Something of that cussedness, that sense of freedom, abides. It is the spirit behind a remarkable educational project – funded, would you believe, by Walt Disney out of his long-standing secret passion for creative originality. Founded in 1971 on what was then an isolated hilltop in the middle of nowhere – suburbia, alas, has caught up – the California Institute of the Arts (aka CalArts) guides its students through the brand-new mysteries of electronic music, multimedia blendings of sound and video and, above all, the interweave of Third-World, Pacific Rim and you-name-it into a new, composite musical language. To the south, the San Diego branch of the University of California has, at one time or another, encouraged young composers to fashion serious new music out of natural sounds – waves crashing on the Pacific shore, a gurgling stream in the  Sierra.
That need to challenge the accepted definitions, to astonish, to move far afield – that spirit that was born with Cowell and Cage  and lives on in Lou Harrison – remains the prime spirit in California music. It’s the spirit that moved a gathering of young composers up north, in the early 1960s,  to form the San Francisco Tape Music Center, to explore the complex possibilities of the newly-devised electronic apparatus and to see how it might translate into genuine music. One member, the young Terry Riley, dreamed up a piece, which he called In C, where any number of players could follow its small, repetitive patterns any number of times and transport an audience into something close to a trance state.  From In C came the music we know as “minimalism.” One of its most successful practitioners, John Adams, was moved to migrate  to California from his native New England after reading the writings of John Cage, thus bringing the California spirit around full circle.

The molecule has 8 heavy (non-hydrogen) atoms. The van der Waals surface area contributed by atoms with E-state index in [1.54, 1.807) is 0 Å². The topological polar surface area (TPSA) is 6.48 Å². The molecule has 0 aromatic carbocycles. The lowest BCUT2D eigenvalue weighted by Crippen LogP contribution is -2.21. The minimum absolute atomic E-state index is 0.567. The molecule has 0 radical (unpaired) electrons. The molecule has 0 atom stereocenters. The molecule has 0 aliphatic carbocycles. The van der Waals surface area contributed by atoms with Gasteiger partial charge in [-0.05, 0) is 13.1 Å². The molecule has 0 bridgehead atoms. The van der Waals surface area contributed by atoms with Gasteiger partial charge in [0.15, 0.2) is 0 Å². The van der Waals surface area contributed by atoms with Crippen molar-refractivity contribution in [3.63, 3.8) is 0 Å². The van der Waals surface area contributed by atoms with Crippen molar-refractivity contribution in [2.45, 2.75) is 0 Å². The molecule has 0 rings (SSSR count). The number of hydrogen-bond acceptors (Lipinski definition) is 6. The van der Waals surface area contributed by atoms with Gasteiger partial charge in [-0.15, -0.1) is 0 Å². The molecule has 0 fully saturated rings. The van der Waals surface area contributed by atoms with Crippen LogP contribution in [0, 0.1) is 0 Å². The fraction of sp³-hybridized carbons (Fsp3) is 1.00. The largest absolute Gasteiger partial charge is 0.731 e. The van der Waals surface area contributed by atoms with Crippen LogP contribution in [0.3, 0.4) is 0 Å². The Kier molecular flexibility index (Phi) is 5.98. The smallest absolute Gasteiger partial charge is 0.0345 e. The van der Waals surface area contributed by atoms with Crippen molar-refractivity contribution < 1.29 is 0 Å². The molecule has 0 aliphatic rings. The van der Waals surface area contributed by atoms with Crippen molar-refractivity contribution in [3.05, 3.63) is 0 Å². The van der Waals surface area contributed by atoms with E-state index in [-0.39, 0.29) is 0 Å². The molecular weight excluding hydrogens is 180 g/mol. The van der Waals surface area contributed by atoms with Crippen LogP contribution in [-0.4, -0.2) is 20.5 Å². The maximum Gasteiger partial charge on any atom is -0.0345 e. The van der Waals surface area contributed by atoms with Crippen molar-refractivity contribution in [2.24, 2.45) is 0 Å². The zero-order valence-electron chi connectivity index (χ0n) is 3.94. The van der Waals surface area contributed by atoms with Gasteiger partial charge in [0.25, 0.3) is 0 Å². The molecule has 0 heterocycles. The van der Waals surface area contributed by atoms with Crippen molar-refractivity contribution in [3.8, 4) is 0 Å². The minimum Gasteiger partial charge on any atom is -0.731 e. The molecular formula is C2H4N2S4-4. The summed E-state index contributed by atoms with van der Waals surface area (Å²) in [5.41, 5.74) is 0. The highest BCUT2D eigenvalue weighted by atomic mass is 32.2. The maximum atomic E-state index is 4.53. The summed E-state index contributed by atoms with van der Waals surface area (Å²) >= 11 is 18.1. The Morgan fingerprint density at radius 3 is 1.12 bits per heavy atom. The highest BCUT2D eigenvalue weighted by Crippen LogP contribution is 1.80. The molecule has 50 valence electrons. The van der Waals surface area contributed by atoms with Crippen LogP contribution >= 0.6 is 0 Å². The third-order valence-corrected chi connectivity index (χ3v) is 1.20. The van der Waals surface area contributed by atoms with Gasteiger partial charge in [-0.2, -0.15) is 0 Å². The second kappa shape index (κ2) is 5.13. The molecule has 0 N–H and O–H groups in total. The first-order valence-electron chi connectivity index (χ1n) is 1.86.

And yet…when one of Adams’ most ingratiating works, the burbling, euphoric Grand Pianola Music had its New York premiere in 1983, you couldn’t hear the music for the booing. If there’s any shape to the musical divide, it’s the obsession in New York’s musical circles to take its serious music seriously. Is it a matter of crowding? The tensions in the ongoing battle on either side of the Fourteenth Street dividing line? The surfeit of critics, some of them employed on make-or-break publications, that stills the creative impulse and strikes fear? Morton Subotnick, electronic guru and one of the founders of both the San Francisco Tape Music Center and CalArts, put it this way not long ago. “It’s easier to try to be original in California,” he said, “because nothing out here matters.”